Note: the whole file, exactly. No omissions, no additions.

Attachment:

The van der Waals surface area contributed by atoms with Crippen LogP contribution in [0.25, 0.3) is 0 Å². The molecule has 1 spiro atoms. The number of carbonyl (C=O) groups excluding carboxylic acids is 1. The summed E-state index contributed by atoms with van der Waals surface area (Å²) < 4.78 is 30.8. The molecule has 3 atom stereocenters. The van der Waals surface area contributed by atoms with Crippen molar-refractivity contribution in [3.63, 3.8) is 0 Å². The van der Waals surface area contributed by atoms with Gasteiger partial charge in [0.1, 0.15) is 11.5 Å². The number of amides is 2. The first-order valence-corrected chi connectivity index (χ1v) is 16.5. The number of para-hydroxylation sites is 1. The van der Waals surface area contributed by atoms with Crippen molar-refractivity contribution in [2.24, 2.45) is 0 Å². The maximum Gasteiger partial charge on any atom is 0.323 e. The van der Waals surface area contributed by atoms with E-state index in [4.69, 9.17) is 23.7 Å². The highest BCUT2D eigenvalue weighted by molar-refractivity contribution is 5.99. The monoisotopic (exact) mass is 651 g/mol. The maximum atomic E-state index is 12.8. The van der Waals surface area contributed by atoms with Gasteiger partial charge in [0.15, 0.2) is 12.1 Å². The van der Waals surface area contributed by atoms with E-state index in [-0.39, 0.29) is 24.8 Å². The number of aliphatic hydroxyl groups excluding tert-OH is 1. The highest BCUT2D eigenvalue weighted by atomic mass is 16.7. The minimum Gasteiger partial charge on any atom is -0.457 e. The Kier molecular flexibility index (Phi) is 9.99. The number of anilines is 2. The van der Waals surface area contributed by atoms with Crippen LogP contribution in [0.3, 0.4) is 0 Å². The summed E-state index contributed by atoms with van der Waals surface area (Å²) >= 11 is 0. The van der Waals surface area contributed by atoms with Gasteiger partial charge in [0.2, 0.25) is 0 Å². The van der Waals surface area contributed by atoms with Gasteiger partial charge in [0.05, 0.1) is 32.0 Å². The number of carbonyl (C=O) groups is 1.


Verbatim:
The van der Waals surface area contributed by atoms with Crippen LogP contribution in [0.25, 0.3) is 0 Å². The molecule has 1 spiro atoms. The number of carbonyl (C=O) groups excluding carboxylic acids is 1. The summed E-state index contributed by atoms with van der Waals surface area (Å²) < 4.78 is 30.8. The molecule has 3 atom stereocenters. The van der Waals surface area contributed by atoms with Crippen molar-refractivity contribution in [3.63, 3.8) is 0 Å². The van der Waals surface area contributed by atoms with Gasteiger partial charge in [0.1, 0.15) is 11.5 Å². The number of amides is 2. The first-order valence-corrected chi connectivity index (χ1v) is 16.5. The number of para-hydroxylation sites is 1. The van der Waals surface area contributed by atoms with Crippen molar-refractivity contribution in [2.24, 2.45) is 0 Å². The maximum Gasteiger partial charge on any atom is 0.323 e. The van der Waals surface area contributed by atoms with E-state index in [4.69, 9.17) is 23.7 Å². The highest BCUT2D eigenvalue weighted by molar-refractivity contribution is 5.99. The monoisotopic (exact) mass is 651 g/mol. The maximum atomic E-state index is 12.8. The van der Waals surface area contributed by atoms with Gasteiger partial charge in [0.15, 0.2) is 12.1 Å². The van der Waals surface area contributed by atoms with E-state index in [-0.39, 0.29) is 24.8 Å². The number of aliphatic hydroxyl groups excluding tert-OH is 1. The highest BCUT2D eigenvalue weighted by atomic mass is 16.7. The minimum Gasteiger partial charge on any atom is -0.457 e. The Kier molecular flexibility index (Phi) is 9.99. The number of anilines is 2. The van der Waals surface area contributed by atoms with Crippen LogP contribution in [0.3, 0.4) is 0 Å². The summed E-state index contributed by atoms with van der Waals surface area (Å²) >= 11 is 0. The van der Waals surface area contributed by atoms with Gasteiger partial charge in [0.2, 0.25) is 0 Å². The van der Waals surface area contributed by atoms with Gasteiger partial charge in [0.05, 0.1) is 32.0 Å². The number of carbonyl (C=O) groups is 1.